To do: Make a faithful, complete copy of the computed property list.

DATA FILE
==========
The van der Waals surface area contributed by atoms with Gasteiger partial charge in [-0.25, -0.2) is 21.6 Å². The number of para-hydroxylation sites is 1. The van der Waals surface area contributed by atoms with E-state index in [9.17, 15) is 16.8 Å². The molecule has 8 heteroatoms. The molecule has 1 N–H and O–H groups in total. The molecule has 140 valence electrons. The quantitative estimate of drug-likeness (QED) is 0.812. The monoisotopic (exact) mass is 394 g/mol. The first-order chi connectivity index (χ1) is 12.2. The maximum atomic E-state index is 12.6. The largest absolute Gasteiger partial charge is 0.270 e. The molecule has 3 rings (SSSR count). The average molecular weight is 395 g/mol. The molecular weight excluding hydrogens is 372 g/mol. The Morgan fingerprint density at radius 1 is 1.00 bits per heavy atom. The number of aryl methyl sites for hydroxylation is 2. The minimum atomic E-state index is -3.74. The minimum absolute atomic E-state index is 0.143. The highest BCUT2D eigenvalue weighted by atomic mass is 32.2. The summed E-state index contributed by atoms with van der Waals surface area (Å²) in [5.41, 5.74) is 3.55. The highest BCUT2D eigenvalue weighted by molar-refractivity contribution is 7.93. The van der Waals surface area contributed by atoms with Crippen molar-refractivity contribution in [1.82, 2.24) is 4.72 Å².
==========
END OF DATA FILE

The van der Waals surface area contributed by atoms with Gasteiger partial charge in [-0.25, -0.2) is 21.6 Å². The number of para-hydroxylation sites is 1. The van der Waals surface area contributed by atoms with E-state index in [9.17, 15) is 16.8 Å². The molecule has 8 heteroatoms. The molecule has 1 N–H and O–H groups in total. The molecule has 140 valence electrons. The quantitative estimate of drug-likeness (QED) is 0.812. The monoisotopic (exact) mass is 394 g/mol. The first-order chi connectivity index (χ1) is 12.2. The maximum atomic E-state index is 12.6. The largest absolute Gasteiger partial charge is 0.270 e. The molecule has 3 rings (SSSR count). The average molecular weight is 395 g/mol. The molecular weight excluding hydrogens is 372 g/mol. The Morgan fingerprint density at radius 1 is 1.00 bits per heavy atom. The number of aryl methyl sites for hydroxylation is 2. The minimum atomic E-state index is -3.74. The minimum absolute atomic E-state index is 0.143. The highest BCUT2D eigenvalue weighted by atomic mass is 32.2. The summed E-state index contributed by atoms with van der Waals surface area (Å²) in [5.41, 5.74) is 3.55. The highest BCUT2D eigenvalue weighted by molar-refractivity contribution is 7.93. The van der Waals surface area contributed by atoms with Crippen molar-refractivity contribution in [1.82, 2.24) is 4.72 Å².